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Thursday, February 25, 2016

Hail Mary

Dear Josie,

I promise to do something nice for myself every year.  In February.

Last year this manifested in the material sense.  It also started an argument with your father.  I remember him greeting me at the door with the credit card bill. 

"Who is Kate Spade and why do we owe her two hundred dollars?"

This year was different.  For reasons I won't get into here, but that involve saving money for moving expenses in the near future and the avoidance of being served with divorce papers, I won't be going shopping.  This year I've been thinking a lot, instead.  Mostly about Mary.  I know this doesn't sound nearly as glamorous as a new leather crossbody, but surprisingly, it has been more rewarding.

I first met Mary nearly two years ago.  It was spring break and I was home on maternity leave, or non-maternity leave, or maternity leave sans baby...or whatever awful words one might use to describe the seven weeks after you died.

One night I was up late, scouring the web and one of my favorite support forums.  A recent loss mom posed the question at four am in all caps. 
 
WHY.     GO.       ON.
 

I stared at the words awhile, and when I realized I didn't have the answer I frantically read the responses, hoping someone else did.  That's when I "met" Mary.
 
I don't know if her name is really Mary.  That's the thing about the internet.  But I don't care either because that's not important.  What probably Mary said is important. 
 
Mary shared this picture of a man and a woman in front of a Christmas tree, surrounded by children and adults alike in red and green and smiles so bright I swear someone painted them. It was late and my vision was blurred but I counted 21 faces.
 
"Thirty years ago there were two people in this picture," Mary said.  "For that person next to you and for the 19 who don't yet exist, you go on for them."
 
When I first read her words I thought, that's a lot of pressure.  Because that doesn't help me right NOW and because I'm not trying to have eight kids, lady. 
 
But now, I think I understand what Mary meant. 



Yesterday, you should have turned two. 

You should be two years old.  You should be running, with scrapes on your knees and glitter under your fingernails and a voice laced with entitlement.  Your world and mine should be revolving around you but they aren't.  And you don't.  And you can't. 

I took the day off but in the afternoon I drove to work.  It was "Writer's Week" and I read one of your letters to the crowd of students, colleagues, and alumni.  I listened to the others read about love and war and religion and addiction.  About teaching and loss and perseverance.  I laughed some and I cried some more, and I felt less alone.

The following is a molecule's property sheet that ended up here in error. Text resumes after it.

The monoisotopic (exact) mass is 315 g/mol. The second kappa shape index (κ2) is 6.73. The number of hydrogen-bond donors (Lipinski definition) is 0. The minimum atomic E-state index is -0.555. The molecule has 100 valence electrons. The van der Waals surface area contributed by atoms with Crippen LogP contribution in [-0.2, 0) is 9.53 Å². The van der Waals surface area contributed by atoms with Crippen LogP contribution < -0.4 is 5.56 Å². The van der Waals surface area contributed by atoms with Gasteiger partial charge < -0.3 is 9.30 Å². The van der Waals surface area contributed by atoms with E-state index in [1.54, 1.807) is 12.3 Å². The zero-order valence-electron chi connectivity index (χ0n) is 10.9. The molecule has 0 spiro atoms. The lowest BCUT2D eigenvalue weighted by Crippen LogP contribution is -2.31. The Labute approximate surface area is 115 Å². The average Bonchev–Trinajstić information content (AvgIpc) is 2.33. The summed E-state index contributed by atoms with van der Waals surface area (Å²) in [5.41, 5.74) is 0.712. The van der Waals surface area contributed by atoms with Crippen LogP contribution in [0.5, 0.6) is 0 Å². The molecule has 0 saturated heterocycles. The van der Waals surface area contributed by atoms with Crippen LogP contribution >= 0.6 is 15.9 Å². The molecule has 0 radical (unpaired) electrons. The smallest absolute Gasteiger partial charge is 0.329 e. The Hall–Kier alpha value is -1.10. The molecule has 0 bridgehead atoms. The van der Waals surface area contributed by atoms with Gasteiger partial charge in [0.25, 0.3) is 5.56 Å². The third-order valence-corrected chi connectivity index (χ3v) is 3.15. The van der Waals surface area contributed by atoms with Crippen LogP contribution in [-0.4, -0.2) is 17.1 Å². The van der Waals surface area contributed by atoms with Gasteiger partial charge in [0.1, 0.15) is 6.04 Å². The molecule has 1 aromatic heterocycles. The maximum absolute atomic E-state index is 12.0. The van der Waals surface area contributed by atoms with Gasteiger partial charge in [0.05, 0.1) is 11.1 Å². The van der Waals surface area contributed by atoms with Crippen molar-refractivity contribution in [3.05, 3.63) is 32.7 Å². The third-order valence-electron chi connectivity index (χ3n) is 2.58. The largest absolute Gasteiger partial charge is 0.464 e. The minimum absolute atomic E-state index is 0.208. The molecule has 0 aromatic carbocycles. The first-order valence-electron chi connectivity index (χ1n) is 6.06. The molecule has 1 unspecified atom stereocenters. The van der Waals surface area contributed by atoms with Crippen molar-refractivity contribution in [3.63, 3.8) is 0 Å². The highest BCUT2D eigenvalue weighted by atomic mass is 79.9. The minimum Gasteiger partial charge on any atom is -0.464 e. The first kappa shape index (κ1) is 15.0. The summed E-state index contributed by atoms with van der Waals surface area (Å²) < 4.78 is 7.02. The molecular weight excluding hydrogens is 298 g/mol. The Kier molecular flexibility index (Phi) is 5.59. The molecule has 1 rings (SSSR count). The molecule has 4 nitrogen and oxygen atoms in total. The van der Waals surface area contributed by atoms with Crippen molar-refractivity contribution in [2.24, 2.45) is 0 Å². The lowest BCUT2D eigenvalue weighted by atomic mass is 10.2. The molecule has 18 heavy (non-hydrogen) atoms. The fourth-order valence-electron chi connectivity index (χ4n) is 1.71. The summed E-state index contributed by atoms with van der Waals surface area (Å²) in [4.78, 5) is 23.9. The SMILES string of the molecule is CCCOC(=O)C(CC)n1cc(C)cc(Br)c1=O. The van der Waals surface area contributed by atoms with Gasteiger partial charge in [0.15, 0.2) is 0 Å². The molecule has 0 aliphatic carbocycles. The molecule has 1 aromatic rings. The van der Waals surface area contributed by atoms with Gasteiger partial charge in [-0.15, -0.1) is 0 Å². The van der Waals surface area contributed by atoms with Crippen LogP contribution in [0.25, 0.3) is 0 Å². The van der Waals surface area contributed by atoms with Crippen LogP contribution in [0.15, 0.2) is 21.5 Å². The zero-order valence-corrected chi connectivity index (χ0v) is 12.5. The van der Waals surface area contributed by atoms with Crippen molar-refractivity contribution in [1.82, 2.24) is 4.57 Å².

In the evening we met at your tree, all of your aunts and uncles and cousins and friends.  We wrote notes to you on pink balloons and we left roses and wishes in the ground.  And then we had dinner.

I loved everything about the day, but my favorite part was the morning.

We met at your brother's school.  The night before he helped me cut twenty-two pink ribbons for his classmates, and they were all wearing them. 

They walked us outside and they surrounded us.   Twenty-two tiny hands clasped together, singing from their perfect, Kindergarten hearts.  Happy Birthday to you. 

Your brother released the shiny, "princess" balloons his teacher purchased, his handmade drawing attached, and they all ran after them.  Chasing and waving and jumping, until they faded out of view.


I used to fixate on the absences in my life.  And by "used to" I mean still do pretty often.  The way my eyes looked happier in pictures but don't anymore, because the eyes of a parent whose children are all alive no longer belong to me.  Or the way I would kiss them goodbye in the morning with a certainty that I'd see them again. 

Of course there is the biggest absence.  The glaring, gaping space in every picture where you should be, today and fifty years from now.  My daughter, whose father should be wrapped around her chubby fingers and whose chubby fingers should be clutching mine.  In this picture of this life that will never exist.

And I can leave it there, that hole.  I can look at that gaping space next to me and I can turn away.  I can empty it day after day until there's nothing left to share.



Or I can chase that love like a child, leaping just behind. 

Willing it to rise, and watch it paint the sky. 

 
Love,
Mom





 
 


 
 
 
 
 
 
 
 
 
 
 
 
 

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